Mile 6 for K.J.H (Age 16). The Peace House “lieutenant.” Not the oldest, but perhaps the wisest. Her two older sisters grew up at Samsungwon as well. One works for a big ramen noodle food company, and one lives in a group home for kids with special needs in the closest major city, Daegu. When I think of these three girls, I am reminded of biology’s Russian-roulette way of dealing out the genes.
Mile 7 for A.S.H (Age 15). My earliest memories of Samsungwon are of A.S.H. When I first arrived, she was just starting first grade. She was always hiding out in some corner with a book, and if you tried to peel her away from it, she would cry and rock convulsively. If you could get her to stop crying, her hugs and smile were enough to get you through tough days. I found out later that she suffers 90% hearing loss in one ear and %50 in the other. She refuses to wear hearing aids. Nonetheless, she is getting above-average grades in the subjects that interest her (Korean and science).
Mile 8 for L.S.Y (Age 15). Back when I couldn’t speak Korean, she would call me “babo” (stupid) over and over again, and hence, one of the first words I learned in Korean was “babo.” She’s still about as tall as she was 8 years ago. She eats and eats and stays the same size. I wish I had that metabolism. Her father and step-mother showed up last year and promised to take her and her brother “home.” They’ve since disappeared. If only these “parents” realized what kind of damage that sort of thing does to a kid.
Mile 9 for J.Y.J (Age 15). Clearly going through puberty. Can we say “mood swings?” Ever shifting from funny and out-of-control to irritable and silent. All I have to do is look back on my own adolescence and think of my poor parents. She loves “Hello Kitty” and is proof that you don’t have to grow out of it after 10. She is small but sticks up for herself. Rumor has it that a girl twice her size tried to pick a fight with her. The outcome? The other girl left crying.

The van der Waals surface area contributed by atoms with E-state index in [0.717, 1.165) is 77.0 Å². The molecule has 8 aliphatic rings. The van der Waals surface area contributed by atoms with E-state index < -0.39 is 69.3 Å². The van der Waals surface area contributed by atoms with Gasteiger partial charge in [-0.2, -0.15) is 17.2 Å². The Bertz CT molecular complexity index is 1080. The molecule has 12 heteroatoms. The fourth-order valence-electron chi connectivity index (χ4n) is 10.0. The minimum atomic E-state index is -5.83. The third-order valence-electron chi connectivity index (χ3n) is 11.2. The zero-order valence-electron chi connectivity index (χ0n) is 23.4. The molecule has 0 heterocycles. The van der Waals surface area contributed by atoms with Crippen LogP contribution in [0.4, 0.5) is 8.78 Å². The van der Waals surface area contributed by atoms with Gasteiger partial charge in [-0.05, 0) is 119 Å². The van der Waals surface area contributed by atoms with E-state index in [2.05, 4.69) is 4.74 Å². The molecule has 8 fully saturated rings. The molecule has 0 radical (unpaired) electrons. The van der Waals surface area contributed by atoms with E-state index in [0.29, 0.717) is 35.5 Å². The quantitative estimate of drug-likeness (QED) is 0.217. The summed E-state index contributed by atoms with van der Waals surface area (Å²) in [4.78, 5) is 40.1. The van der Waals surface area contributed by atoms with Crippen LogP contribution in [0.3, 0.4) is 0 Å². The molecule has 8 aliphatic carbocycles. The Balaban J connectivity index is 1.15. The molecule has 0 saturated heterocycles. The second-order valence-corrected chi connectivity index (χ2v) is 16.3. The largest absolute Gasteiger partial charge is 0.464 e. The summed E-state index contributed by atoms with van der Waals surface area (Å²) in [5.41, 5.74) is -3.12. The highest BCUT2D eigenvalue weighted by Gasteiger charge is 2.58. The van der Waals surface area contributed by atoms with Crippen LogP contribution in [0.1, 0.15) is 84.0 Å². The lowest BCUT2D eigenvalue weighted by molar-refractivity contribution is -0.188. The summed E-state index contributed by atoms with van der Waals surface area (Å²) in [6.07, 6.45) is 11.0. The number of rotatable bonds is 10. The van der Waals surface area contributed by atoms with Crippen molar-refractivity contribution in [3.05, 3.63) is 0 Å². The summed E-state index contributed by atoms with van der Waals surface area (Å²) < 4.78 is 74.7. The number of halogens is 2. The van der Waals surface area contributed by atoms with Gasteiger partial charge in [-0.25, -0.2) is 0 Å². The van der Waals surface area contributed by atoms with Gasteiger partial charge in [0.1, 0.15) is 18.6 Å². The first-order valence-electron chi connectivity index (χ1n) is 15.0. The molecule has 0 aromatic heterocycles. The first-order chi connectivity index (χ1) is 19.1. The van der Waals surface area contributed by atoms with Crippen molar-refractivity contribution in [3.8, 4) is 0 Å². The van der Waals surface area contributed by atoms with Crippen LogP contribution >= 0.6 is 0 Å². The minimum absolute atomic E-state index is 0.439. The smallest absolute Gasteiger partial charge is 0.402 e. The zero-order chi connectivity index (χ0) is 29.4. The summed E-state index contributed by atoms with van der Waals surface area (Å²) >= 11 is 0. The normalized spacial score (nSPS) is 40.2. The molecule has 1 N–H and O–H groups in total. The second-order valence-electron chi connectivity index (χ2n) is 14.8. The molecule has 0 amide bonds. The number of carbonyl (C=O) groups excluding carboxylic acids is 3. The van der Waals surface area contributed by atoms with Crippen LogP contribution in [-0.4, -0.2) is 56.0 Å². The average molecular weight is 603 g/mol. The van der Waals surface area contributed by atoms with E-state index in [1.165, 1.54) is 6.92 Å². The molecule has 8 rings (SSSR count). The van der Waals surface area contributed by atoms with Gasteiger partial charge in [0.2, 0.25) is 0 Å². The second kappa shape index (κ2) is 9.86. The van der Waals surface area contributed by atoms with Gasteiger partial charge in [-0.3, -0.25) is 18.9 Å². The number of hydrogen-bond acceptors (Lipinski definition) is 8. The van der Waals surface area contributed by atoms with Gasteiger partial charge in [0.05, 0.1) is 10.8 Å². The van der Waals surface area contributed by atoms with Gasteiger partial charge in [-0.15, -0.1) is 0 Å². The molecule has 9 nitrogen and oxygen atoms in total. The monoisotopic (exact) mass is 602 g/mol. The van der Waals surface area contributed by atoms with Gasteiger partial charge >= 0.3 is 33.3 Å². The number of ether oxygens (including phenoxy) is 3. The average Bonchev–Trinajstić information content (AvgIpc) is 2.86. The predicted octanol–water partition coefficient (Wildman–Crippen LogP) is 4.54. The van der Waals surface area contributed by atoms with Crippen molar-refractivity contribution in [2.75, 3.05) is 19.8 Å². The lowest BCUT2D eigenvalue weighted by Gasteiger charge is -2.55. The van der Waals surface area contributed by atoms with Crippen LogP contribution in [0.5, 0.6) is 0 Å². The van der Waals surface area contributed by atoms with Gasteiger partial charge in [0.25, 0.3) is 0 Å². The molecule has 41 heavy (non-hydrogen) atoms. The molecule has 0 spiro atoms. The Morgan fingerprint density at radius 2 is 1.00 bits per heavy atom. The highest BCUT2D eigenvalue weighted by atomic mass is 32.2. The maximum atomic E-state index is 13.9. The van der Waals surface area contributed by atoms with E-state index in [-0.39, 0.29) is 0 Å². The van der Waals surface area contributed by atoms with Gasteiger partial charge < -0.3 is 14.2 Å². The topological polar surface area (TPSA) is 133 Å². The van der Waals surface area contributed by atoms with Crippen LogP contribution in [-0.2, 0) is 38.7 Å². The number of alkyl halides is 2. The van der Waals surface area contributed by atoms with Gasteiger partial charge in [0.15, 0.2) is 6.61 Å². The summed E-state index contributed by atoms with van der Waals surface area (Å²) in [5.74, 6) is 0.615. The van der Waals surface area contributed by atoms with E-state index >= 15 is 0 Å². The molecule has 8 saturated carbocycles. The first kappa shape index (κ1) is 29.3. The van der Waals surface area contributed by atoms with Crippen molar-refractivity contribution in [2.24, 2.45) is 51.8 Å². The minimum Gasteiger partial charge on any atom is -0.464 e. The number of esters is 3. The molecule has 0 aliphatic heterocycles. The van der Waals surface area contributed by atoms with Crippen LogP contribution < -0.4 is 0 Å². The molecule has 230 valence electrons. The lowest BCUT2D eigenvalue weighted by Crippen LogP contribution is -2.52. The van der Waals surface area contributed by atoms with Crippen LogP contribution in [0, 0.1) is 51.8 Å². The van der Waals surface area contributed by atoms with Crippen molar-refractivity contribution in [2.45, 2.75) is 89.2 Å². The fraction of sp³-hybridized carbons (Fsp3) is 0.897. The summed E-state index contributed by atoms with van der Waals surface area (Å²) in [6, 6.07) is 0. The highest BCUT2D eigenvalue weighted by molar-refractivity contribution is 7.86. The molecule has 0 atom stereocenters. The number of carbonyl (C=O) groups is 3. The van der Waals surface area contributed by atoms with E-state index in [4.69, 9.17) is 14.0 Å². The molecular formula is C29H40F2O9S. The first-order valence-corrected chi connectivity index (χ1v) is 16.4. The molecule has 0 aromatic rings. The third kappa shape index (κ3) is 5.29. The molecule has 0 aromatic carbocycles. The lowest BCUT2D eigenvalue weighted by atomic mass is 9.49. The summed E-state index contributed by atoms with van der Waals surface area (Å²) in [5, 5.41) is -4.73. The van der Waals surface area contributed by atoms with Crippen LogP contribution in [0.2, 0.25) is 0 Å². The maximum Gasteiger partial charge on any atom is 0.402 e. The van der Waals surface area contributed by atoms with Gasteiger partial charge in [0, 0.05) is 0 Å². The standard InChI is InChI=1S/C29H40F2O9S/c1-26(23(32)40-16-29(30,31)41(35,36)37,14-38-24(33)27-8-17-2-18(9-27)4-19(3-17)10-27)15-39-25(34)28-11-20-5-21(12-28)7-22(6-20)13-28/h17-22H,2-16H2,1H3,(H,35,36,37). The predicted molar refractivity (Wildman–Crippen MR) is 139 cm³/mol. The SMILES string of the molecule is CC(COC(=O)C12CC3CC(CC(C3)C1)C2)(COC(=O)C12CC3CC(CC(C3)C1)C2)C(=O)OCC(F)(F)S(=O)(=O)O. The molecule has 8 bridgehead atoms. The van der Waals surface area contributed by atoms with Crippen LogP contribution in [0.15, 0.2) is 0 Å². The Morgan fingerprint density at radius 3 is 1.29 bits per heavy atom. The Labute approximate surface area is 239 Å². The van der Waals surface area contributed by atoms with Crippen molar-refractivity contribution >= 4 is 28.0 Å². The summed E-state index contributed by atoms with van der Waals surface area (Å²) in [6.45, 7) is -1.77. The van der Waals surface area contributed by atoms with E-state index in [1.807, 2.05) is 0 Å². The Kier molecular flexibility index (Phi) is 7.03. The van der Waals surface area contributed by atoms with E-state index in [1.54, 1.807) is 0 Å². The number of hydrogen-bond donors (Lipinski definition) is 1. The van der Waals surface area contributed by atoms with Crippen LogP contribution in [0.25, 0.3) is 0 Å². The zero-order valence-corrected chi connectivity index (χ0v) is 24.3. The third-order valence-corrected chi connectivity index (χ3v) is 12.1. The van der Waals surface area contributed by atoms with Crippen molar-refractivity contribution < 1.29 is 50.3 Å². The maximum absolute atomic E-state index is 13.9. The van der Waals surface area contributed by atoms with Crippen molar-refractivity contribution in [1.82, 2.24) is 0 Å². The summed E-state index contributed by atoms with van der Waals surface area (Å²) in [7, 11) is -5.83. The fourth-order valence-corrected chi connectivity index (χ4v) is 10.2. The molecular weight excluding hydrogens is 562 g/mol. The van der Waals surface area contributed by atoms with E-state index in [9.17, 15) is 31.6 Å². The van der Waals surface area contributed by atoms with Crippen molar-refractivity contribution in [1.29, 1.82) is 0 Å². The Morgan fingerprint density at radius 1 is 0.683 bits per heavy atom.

Mile 10 for K.S.H (Age 14). Arrived at Samsungwon just over two years ago and had a tough adjustment period but is now doing great. The older girls sort of gave her the “school of hard knocks” crash course on life in Peace House, but they’ve now fully taken her under their wings and gets to sit with the “popular girls” in the Samsungwon cafeteria.
Mile 11 for C.Y.B (Age 12). I remember the day she and her younger brother arrived at Samsungwon. She was five, and their dad had brought them, saying he couldn’t take care of him by himself (divorced) because he had to work to earn a living. She had this awful boyish bowl cut and didn’t say much. Whenever I look at her, I see so visibly how much time has passed since I first met these girls. Next year she’ll go to middle school.
Mile 12 for K.S.J (Age 7). Just started first grade. You could call her a “tom boy.” No matter how nice her outfit is when she leaves for school, she comes back looking like “Pigpen” from the Peanuts. But she also has a soft side, and I predict she’ll grow out of her affinity for dirt. Her hobbies seem to be eating and napping, so we have those in common.
Mile 13 J.G.E (Age 4). Our baby genius. At barely 2 years old, she peeled half the keys off of a donated laptop computer because she was frustrated that she couldn’t change the children’s videos that were playing on a continuous loop one day. A few months later, a KKOOM donor sent over a used iPad that I loaded up with ABCs apps and educational games. She started spelling out words shortly after that. Recognizing her exceptional intellect and potential, KKOOM supplements her preschool education by sending her to extracurricular classes for English, Korean, science, and Lego block-building.
If you’re inspired by these 13 girls, I hope you’ll consider making a tax-deductible donation in their honor.